#MentalHealth: Feeling lonely amid the pandemic? Dr Anjali Chhabria offers easy solution to overcome it

I work at a school in the admin department. My job is to handle the admission procedure and forward the shortlisted candidates list to the selection committee. One of my relative’s friends knows about my job profile, and has been hounding me to get his son’s admission done at the school. I am an ethical worker and do not wish to succumb to these requests. The problem is I am close to my relative and they have supported me in the past. I feel quite torn here. What can I do?

Doing favours for people who ask them for mere personal benefit could put you in a spot. I would suggest you tell your relative that some professional boundaries can’t be crossed. Being supported by your relatives is independent of you helping someone they know. Feeling torn here may be stemming from the fact that you feel in debt of their support. However, there could be a more amiable way to reciprocate their generosity, one that doesn’t make you feel awkward.

I am a lead singer in a band, which was formed five years ago. We have performed at various platforms across the country. I have also been trying to record my own album. Life seems good on surface, but on certain days I feel too lonely. My bandmates have families living in the city or they live with them, while mine is in Orissa. I can’t go back due to work and pandemic. I want to feel better. What should I do?

The feeling of loneliness could be quite a daunting one especially in COVID times. Being in touch with family, even virtually, as much as possible is important. I understand due to pandemic people are being cautious, and meeting someone even within the vicinity could be a problem as well. Make regular calls with family and friends, and figure out a plan to visit home at the earliest. As things have opened up and travel is possible, be cautious and follow all the safety protocols so that you are in a good space, mentally, when you visit your family. In case you are unable to go, call someone from your family to stay with you for the time being.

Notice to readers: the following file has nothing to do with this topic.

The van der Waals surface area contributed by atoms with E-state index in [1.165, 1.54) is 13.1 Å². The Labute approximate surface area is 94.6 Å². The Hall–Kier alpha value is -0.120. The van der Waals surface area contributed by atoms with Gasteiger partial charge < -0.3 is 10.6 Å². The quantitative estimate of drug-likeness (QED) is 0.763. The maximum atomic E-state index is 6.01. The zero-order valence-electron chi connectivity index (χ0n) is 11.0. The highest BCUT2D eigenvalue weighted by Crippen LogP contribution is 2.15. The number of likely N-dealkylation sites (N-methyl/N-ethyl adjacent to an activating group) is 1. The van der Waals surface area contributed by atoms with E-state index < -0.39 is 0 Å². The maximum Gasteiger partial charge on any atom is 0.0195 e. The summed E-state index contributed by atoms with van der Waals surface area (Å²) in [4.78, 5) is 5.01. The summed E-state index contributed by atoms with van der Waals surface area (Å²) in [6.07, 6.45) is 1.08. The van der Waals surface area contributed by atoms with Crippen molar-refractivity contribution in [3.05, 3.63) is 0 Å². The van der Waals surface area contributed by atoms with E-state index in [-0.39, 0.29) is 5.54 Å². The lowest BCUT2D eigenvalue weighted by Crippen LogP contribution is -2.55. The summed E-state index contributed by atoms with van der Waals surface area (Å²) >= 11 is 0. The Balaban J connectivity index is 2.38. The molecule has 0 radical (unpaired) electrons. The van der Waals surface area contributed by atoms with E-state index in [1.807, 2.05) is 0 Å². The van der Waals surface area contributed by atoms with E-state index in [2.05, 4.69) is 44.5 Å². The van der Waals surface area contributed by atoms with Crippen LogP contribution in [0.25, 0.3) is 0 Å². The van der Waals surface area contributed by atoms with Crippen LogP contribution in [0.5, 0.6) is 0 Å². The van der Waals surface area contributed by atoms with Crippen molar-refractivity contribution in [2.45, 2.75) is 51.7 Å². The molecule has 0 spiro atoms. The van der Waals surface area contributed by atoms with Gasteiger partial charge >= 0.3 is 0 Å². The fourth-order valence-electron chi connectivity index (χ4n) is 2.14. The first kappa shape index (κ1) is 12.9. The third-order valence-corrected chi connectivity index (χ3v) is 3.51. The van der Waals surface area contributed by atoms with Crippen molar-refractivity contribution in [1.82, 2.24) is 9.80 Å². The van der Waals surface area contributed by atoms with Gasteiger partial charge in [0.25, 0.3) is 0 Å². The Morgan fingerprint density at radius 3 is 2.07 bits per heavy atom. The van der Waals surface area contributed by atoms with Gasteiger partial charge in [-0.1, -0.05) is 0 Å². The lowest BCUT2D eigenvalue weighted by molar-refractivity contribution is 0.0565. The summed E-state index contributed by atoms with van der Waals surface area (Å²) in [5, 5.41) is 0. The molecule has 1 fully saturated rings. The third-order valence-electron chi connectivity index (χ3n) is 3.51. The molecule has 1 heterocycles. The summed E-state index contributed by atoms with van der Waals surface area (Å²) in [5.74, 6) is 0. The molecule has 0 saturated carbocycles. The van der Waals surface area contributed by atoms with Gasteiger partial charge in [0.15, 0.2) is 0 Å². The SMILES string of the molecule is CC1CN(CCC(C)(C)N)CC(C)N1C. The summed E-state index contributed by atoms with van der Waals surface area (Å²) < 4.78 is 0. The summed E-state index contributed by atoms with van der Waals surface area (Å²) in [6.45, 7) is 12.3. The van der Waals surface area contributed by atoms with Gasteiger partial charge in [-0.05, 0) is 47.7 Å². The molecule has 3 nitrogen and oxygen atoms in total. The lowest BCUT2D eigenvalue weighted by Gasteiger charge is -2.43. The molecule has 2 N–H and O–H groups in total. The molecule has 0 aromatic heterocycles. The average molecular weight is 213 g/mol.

We are a group of five friends from school, and we recently met after a long time. One of the group members got married, which gave us an opportunity to catch up. During the meet-up I realised they have turned out to be so different then what they were in school. One of them is a renowned doctor, another one is a lawyer, married and has two kids, one is a chef at a five-star restaurant, and the one who got married co-owns a company with her husband. I feel like a black sheep as I am nowhere close to settling down, and even work-wise I am not as accomplished as them. Is it normal to feel like a misfit?

Meeting and interacting with people from your younger days can definitely result into thinking as well as reflecting on our own lives. You and your friends are all involved in varied professions and commitments. The comparison being drawn here could be because of feeling less relatable to each other. Make sure to discuss this with your friends, and you might even realise that grass may not be greener on the other side. They might also throw some light on realities of their lives, which you may have missed out. Often talking these things out helps to find a space and feel like a fit.

(To receive our E-paper on whatsapp daily, please click here. We permit sharing of the paper's PDF on WhatsApp and other social media platforms.)

Free Press Journal